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Doug Parsons

This is a terribly difficult question to answer. Every in-person interview is going to be different, each hiring manager is going to have different "things" they are looking for, etc. Let's take a swing at this though and see if we can get you an answer that is worthwhile.

Let's assume that you apply for a position that you are qualified for and you are granted a face-to-face interview (I am assuming you are a JS dev based on the tags). The interview has three parts: some technical questions, a coding exercise, and a white board session.

So, without Googling, how well would you do here:

What are the data types that JS supports?
What is the difference between double bar and triple bar equality?
Explain what the DOM is.
What is negative infinity in JS?
How would you declare an object with 5 fields?
What is a promise?
What is the difference between a GET and a POST request?
What is an async request?
What is a function callback?
What is use strict and why would you use it?

Maybe you did ok here, you are feeling pretty good, the ice has been effectively broken and you are ready to move on to the coding exercise portion. In come two senior developers with a laptop and sit down with you. They inform you that they are going to give you a choice on what your coding exercise is going to be. You can't use Google and they are going to be sitting in the room the whole time with you as you code. They present you with the following options:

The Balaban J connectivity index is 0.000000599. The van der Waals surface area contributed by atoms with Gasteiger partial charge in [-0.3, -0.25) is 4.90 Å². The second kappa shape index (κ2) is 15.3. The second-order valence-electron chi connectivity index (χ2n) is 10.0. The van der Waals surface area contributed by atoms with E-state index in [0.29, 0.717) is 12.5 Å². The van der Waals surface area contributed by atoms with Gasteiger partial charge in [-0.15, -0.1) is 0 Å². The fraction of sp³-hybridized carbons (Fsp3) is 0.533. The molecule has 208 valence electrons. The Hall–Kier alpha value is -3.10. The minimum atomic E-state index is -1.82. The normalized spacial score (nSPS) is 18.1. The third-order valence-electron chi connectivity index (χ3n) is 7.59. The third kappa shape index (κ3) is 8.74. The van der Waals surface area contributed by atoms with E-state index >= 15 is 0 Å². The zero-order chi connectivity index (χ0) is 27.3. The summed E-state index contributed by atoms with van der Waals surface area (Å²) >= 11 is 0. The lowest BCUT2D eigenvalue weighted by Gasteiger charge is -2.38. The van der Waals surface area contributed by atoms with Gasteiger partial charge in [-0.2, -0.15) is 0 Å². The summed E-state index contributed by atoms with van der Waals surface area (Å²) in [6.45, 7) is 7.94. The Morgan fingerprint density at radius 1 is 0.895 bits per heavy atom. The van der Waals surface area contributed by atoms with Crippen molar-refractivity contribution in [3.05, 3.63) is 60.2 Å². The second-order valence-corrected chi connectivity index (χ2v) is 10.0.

• In a language you are familiar with, write a function that takes in a string of Arabic Numerals (0 - 9) as a parameter and returns a string that is the roman numeral representation of the provided number. As example: convertToRomanNumeral(1999) would return MCMXCIX.
  • In a language you are familiar with, write a bubble sort.
  • In a language you are familiar with, without sorting an array of random integers, find the second largest value.

How did you do? Maybe you rocked it and are just waiting for the last phase: the white board session. In walks the hiring manager and a solutions architect, they sit down, and ask you to white board out, in psuedo-code, how you would build an elevator system.

The interview ends. How did you do?

This is obviously rhetorical but the point is how good are you at solving problems? Can you fumble through it or are you going to be at a full stop without Google? If you can't solve problems without Googling the problem you aren't going to get to far. If you haven't coded in front of someone, where they are grading you, it is way more nerve racking then you might think.

Every coding exercise is going to have some level of variability to it and no matter how much preparation you do, some hiring manager is going to throw you a curve ball that you have never thought about or practiced. How are you going to do?

Entirely anecdotal: my first "real" programming interview was 4 hours long. I walked in, got through the behavioral portion of the interview, and then the hiring manager gave me a laptop with instructions on what to build. Over the course of 4 hours I had to build a web site that connected to SQL Server and executed a series of CRUD stored procedures. The website had to read the data from the database, display it to the user, allow the user to add rows to the database, and edit existing rows.

Programming is all about problem solving. As long as you are good at solving problems in whatever language you use, you will do fine.